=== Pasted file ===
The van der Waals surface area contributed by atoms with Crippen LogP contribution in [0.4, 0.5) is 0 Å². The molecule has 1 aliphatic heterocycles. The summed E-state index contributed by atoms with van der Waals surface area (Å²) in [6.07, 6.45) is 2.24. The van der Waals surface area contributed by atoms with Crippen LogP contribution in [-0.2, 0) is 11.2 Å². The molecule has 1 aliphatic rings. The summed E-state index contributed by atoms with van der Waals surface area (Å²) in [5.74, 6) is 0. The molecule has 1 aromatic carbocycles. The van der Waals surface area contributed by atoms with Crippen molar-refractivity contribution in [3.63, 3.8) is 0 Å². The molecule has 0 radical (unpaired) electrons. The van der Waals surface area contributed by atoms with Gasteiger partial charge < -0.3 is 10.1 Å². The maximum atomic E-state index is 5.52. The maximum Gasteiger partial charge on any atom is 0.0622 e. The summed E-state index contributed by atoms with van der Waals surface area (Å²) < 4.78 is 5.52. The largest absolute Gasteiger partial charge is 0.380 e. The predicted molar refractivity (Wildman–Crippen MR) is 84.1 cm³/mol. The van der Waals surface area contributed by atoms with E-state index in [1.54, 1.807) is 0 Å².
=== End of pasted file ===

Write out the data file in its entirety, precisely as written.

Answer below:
The van der Waals surface area contributed by atoms with Crippen LogP contribution in [0.4, 0.5) is 0 Å². The molecule has 1 aliphatic heterocycles. The summed E-state index contributed by atoms with van der Waals surface area (Å²) in [6.07, 6.45) is 2.24. The van der Waals surface area contributed by atoms with Crippen LogP contribution in [-0.2, 0) is 11.2 Å². The molecule has 1 aliphatic rings. The summed E-state index contributed by atoms with van der Waals surface area (Å²) in [5.74, 6) is 0. The molecule has 1 aromatic carbocycles. The van der Waals surface area contributed by atoms with Crippen molar-refractivity contribution in [3.63, 3.8) is 0 Å². The molecule has 0 radical (unpaired) electrons. The van der Waals surface area contributed by atoms with Gasteiger partial charge < -0.3 is 10.1 Å². The maximum atomic E-state index is 5.52. The maximum Gasteiger partial charge on any atom is 0.0622 e. The summed E-state index contributed by atoms with van der Waals surface area (Å²) < 4.78 is 5.52. The largest absolute Gasteiger partial charge is 0.380 e. The predicted molar refractivity (Wildman–Crippen MR) is 84.1 cm³/mol. The van der Waals surface area contributed by atoms with E-state index in [1.54, 1.807) is 0 Å².